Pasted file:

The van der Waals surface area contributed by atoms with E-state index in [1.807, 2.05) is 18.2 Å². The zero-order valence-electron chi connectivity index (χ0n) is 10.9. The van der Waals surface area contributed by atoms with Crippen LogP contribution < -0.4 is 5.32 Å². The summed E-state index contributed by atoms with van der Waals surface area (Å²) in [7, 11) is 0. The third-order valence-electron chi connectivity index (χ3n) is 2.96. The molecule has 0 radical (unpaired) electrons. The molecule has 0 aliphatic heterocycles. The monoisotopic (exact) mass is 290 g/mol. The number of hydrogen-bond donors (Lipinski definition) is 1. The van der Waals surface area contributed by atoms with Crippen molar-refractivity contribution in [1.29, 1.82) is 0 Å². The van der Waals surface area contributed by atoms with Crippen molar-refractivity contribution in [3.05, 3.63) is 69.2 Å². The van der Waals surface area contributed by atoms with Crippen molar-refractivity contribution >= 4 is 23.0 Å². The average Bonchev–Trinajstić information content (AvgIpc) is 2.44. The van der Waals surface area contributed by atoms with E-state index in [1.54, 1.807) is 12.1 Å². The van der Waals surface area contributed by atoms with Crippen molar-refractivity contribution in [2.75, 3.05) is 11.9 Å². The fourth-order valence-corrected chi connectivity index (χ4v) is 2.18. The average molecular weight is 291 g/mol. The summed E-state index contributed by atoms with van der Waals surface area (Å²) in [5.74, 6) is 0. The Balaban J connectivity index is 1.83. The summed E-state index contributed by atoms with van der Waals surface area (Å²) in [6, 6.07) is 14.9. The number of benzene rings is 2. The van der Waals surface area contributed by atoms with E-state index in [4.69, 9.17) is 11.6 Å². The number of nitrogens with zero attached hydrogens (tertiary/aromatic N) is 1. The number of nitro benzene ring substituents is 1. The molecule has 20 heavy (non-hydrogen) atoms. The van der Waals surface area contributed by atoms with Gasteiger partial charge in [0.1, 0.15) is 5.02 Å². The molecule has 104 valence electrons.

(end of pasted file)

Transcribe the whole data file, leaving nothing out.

The van der Waals surface area contributed by atoms with E-state index in [1.807, 2.05) is 18.2 Å². The zero-order valence-electron chi connectivity index (χ0n) is 10.9. The van der Waals surface area contributed by atoms with Crippen LogP contribution < -0.4 is 5.32 Å². The summed E-state index contributed by atoms with van der Waals surface area (Å²) in [7, 11) is 0. The third-order valence-electron chi connectivity index (χ3n) is 2.96. The molecule has 0 radical (unpaired) electrons. The molecule has 0 aliphatic heterocycles. The monoisotopic (exact) mass is 290 g/mol. The number of hydrogen-bond donors (Lipinski definition) is 1. The van der Waals surface area contributed by atoms with Crippen molar-refractivity contribution in [1.29, 1.82) is 0 Å². The van der Waals surface area contributed by atoms with Crippen molar-refractivity contribution in [3.05, 3.63) is 69.2 Å². The van der Waals surface area contributed by atoms with Crippen molar-refractivity contribution >= 4 is 23.0 Å². The average Bonchev–Trinajstić information content (AvgIpc) is 2.44. The van der Waals surface area contributed by atoms with E-state index in [1.54, 1.807) is 12.1 Å². The van der Waals surface area contributed by atoms with Crippen molar-refractivity contribution in [2.75, 3.05) is 11.9 Å². The fourth-order valence-corrected chi connectivity index (χ4v) is 2.18. The average molecular weight is 291 g/mol. The summed E-state index contributed by atoms with van der Waals surface area (Å²) in [5.74, 6) is 0. The Balaban J connectivity index is 1.83. The summed E-state index contributed by atoms with van der Waals surface area (Å²) in [6, 6.07) is 14.9. The number of benzene rings is 2. The van der Waals surface area contributed by atoms with E-state index in [4.69, 9.17) is 11.6 Å². The number of nitrogens with zero attached hydrogens (tertiary/aromatic N) is 1. The number of nitro benzene ring substituents is 1. The molecule has 20 heavy (non-hydrogen) atoms. The van der Waals surface area contributed by atoms with Gasteiger partial charge in [0.1, 0.15) is 5.02 Å². The molecule has 104 valence electrons.